Recently the entire world held its breath waiting for the Federal Reserve’s decision on whether or not to start increasing America’s key interest rate. When it received information about the rate remaining unchanged, the world exhaled, but more with disappointment than with relief. The problem of the ‘normalization’ of the monetary-credit policy has not been solved, but remains in limbo. Meanwhile, for the last year the Russian Central Bank has been trying to solve a major dilemma: how to reduce the key rate in order to stimulate the economy but at the same time prevent another wave of devaluation of the ruble. These efforts were appreciated by experts at Euromoney magazine, who named Elvira Nabiullina the best central banker of 2015. Nevertheless, Russian mass media is still highly critical of the Central Bank and its monetary-credit policy.
Yet the situation in the Russian economy today is highly complex. It seems
that in 2016 the Central Bank will not be able to enact an active credit
policy – that is to say, a quick growth of money volumes and a
reduction of the key rate.
However, the consequences of the “overproduction of credit” in developed countries may become more painful for them than the issues that Russia is overcoming today.
One of the number of problems to accumulate during the recent period of high oil prices has been the significant overvaluation of the ruble in real effective terms. It was generated both by the growth of export revenues and by the substantial inflows of capital, especially in the 2006-2008 period. The consequent decline of competitiveness and the growth of the private sector’s foreign debt provoked a deterioration of Russia’s balance of payments starting in 2011-2012. And the recent sanctions against Russia and the fall in oil prices made the preservation of the old currency and monetary model practically unviable.
In 2014 the Russian Central Bank made a painful decision to adopt a floating exchange rate and a policy of inflation targeting. It set the ambitious aim, especially in current conditions, of decreasing inflation in the next two-three years to 4 percent.
The policy that the Russian Central Bank is currently carrying out is very cautious: The key rate is kept at a safe-looking level, the growth rate of the capital offer is very moderate, and there are no interventions for increasing reserves or for annual refinancing in foreign currencies.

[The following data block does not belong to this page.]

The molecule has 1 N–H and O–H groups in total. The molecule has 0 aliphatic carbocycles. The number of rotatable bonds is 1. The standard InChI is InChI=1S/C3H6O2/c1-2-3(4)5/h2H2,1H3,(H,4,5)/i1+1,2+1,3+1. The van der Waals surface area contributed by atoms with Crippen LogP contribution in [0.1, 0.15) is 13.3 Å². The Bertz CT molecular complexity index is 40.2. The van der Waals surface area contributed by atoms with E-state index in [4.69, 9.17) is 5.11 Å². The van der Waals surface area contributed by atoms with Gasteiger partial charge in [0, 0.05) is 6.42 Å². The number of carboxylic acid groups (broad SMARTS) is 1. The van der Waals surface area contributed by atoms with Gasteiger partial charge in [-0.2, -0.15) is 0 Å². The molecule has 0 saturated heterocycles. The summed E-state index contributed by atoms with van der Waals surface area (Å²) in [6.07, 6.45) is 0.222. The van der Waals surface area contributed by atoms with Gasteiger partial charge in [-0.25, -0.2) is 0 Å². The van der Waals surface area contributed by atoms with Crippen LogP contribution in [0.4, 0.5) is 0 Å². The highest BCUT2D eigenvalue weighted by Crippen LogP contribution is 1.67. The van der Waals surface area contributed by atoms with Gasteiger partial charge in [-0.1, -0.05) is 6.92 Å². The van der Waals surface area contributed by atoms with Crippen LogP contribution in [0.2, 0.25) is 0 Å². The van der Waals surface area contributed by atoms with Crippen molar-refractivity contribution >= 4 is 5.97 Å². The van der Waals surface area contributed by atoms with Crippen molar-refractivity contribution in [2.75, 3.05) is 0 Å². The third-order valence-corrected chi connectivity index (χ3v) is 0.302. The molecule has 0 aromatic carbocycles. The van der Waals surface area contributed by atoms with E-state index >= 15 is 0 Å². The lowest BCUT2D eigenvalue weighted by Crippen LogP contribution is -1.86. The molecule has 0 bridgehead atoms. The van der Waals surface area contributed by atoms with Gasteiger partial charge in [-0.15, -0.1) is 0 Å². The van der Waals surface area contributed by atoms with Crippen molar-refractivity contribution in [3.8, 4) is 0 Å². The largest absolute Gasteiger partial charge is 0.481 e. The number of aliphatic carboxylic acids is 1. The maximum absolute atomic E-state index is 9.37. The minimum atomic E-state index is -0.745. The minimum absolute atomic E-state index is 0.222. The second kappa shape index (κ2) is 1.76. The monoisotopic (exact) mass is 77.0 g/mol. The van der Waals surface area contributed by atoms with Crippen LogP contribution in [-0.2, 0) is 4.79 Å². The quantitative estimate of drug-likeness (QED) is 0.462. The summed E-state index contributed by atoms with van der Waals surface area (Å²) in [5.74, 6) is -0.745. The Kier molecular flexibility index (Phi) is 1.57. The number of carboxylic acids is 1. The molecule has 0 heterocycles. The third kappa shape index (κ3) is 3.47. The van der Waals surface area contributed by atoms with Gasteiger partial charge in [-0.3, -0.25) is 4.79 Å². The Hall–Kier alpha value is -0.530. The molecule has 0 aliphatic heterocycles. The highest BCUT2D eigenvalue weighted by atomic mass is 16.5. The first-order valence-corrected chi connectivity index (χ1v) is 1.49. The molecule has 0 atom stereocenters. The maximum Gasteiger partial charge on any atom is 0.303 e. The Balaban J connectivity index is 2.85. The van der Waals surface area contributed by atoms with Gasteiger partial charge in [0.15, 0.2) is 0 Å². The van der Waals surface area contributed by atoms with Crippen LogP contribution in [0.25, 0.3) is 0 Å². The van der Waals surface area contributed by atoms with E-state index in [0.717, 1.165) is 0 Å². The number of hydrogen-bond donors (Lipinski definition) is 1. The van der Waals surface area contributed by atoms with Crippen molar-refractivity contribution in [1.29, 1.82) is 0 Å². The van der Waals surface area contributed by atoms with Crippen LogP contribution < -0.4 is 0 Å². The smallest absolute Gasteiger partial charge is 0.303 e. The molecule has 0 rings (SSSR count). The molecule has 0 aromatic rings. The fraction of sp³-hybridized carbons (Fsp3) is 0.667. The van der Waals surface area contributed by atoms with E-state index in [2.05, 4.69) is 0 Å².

Such a policy can certainly be called severely anti-inflationary. Nevertheless,
inflation remains rather high: 12-14 percent. The problem is that the
Russian economy is open and the conditions of both the payment balance and the
budget are extremely dependent on oil prices and the ruble-dollar exchange
rate. This means that with a freely floating Russian
national currency, the ruble-dollar exchange rate must constantly adjust
to the changing expectations of oil prices.
As a result, the benefits from devaluation are growing, and this then has an effect on prices. In turn, this supports expectations of high inflation. And it is very difficult to fight this for a policy that is based on the management of the key rate. However, the Central Bank is still capable of maintaining this elusive balance: It is reducing the key rate very cautiously in order to restore credit for the economy and its growth.
Unfortunately, there are two problems that the Russian Central Bank may soon face.
First is the possible introduction of the quantitative easing policy in the United States to increase the key rate.
The second relates to Russia’s acceptance of the 2016 budget and the consequent establishment of an expected ruble price for oil in 2016. Each of these events may stop the process of further reducing the key rate or increase the risk of renewing the process of devaluation-inflation. The increase of world key rates, as is expected, may generate another wave of capital outflow from developing markets, including Russia. This may weaken the ruble and force the Central Bank to harden its policy in order to avoid further inflation.
The passing of the 2016 budget is creating heated
arguments inside the halls of power, making several things very clear: It
is impossible to guarantee an acceptable deficit, and preserving reserve
funds can only happen at the expense of reducing expenses or increasing the ruble
equivalent of export revenues. If expenses are not reduced and in 2016 oil
prices increase substantially, it is very likely that the ruble will weaken
even more. Not having the status of a reserve currency, the ruble is
deprived of the luxury that central banks from developed economies have: the
active “printing of money” to restore their economies’ growth.
Konstantin Korischenko is head of the stock market and financial engineering department at the Finance and Banking Faculty of the Russian Presidential Academy of National Economy and Public Administration, and a former deputy chairman of the Russian Central Bank
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